Birthday bake

Hello, blog. Long time, no see. I missed you, and I should have called, or at least sent you a text or something but I’ve been ridiculously busy – setting up as a freelancer, starting a new part-time job on the side, watching DVD box sets and going to the pub.

Another thing I was busy with was turning 40. It’s a big number, so big you have to use all your toes and fingers twice, and I decided to have a party. There was country dancing, Pimms, sherry, tea and a number of cakes. Also a huge amount of washing up, which to my shame was not done by me but by Others.

Some of the people who came along have asked for cake recipes so that’s what the next few posts will be. None of them are inventions and most of them are from this book:

The Big Brown Book

The Big Brown Book – we used it so much that the spine came off.

The Big Brown Book is a family treasure, and the reason why I know the German words for ‘whisking’, ‘heating’, ‘folding’, ‘sifting’, ‘kneading’ and ‘greasing’ despite being ignorant in most other areas of German vocabulary. It was published in 1987, and I assume my mother was given it or bought it around that time. Ever since then it’s been the book to turn to when the baking urge is strong. Because I’m a messy cook it’s easy to find my favourite recipes: the book naturally opens on pages thickened with sugar and a dusting of flour, and decorated with stains of egg and butter that spread a few fractions of a millimetre with each passing year.

Cake the First: “Versunkener Kirschkuchen”

Versunkener Kirschtorte: Sunken Cherry Cake

Versunkener Kirschtorte – the original recipe. ‘Versunken’ sounds so very much more deeply sunk than ‘sunk’.

This is basically a sponge with juicy summer fruit embedded in it. It’s not fancy or complicated, in fact quite the reverse – beautifully simple.

The name literally means “Sunken Cherry Cake” and it is good with cherries but for the party I made it with a mixture of raspberries and blueberries – you get more variety of colour and flavour and you don’t have to spend ages stoning cherries. If you do use cherries weigh them after stoning, not before.

The soft fruit won’t last long at room temperature so in warm summer weather I would recommend keeping this cake in the fridge or eating it within the day. Bear in mind the Brown Book’s helpful note that this cake has a nutritional value of around 2500 calories – be nice and share it with your friends.

My adds to the original recipe are [in square brackets].

Ingredients for one 26cm diameter spring-form cake tin:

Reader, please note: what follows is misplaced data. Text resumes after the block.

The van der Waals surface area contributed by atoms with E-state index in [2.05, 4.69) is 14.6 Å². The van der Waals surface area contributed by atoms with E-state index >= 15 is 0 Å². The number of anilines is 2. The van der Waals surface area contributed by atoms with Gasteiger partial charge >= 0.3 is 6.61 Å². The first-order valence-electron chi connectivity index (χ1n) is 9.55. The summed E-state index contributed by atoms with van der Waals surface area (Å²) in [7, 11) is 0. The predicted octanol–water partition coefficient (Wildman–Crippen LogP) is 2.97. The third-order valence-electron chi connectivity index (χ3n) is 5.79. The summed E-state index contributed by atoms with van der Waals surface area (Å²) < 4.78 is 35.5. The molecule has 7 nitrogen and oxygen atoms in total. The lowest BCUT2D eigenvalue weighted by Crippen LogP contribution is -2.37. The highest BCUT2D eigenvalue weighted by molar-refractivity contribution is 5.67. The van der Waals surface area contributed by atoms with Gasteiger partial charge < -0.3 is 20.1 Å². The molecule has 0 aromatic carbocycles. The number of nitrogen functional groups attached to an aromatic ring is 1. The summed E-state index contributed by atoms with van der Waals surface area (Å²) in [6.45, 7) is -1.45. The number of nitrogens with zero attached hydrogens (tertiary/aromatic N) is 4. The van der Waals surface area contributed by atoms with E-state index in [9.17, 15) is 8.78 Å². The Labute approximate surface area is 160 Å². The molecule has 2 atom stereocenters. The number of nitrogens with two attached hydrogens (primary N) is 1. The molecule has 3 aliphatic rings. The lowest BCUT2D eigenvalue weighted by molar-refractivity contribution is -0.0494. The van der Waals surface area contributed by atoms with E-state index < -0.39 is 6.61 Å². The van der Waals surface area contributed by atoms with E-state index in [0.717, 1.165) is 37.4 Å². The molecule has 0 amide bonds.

300g [mixed raspberries and blueberries]
5 eggs, separated into yolks and whites
180g caster sugar
80g soft unsalted butter
180g plain flour
5g baking powder
4 tablespoons icing sugar
A little butter and flour for the tin

Wash the fruit and leave it to drain [or pat it very gently dry with kitchen roll]. Grease the baking tin with butter and dust it with flour. Pre-heat the oven to 200C [reduce for a fan oven].

Whisk the egg yolks, half the caster sugar, and the butter until the mixture foams. Gradually sift the baking powder and flour into the egg mixture, stirring as you go.

Beat the egg whites with the rest of the caster sugar until they are stiff, and fold them into the yolk mixture.

Pour the dough into the cake tin and scatter the fruit on top. Gently poke it down through the dough with the handle of a spoon. [Make sure it’s completely covered – any exposed fruit will burn.]

Bake the cake on the second shelf from the bottom for 50-60 minutes [it’s ready when a skewer pushed into the centre comes out clean], cool it on a wire rack, then decorate with the icing sugar [sprinkled through a sieve].

[Serve with whipped cream.]

Next time: a few of my favourite things, including chocolate, sherry and the Austro-Hungarian Empire.

Advertisements

Chocolate Mouse

I recently discovered that my dog had been moonlighting from his job as under-desk foot-warmer by helping out on my friend Noon Observations blog. I wouldn’t have minded if he had asked but he didn’t. By way of apology he has written a recipe for me. You might like to share it with your children, nephews and nieces, small cousins or grandchildren.

Chocolate Mouse for Burmese Cats
by Zephyr in the Kitchen

Apart from a smooth-coated lurcher, the Burmese cat is one of the most intelligent and beautiful pets a human can have. 

Sitting Burmese cat

Burmese cats are almost as good as dogs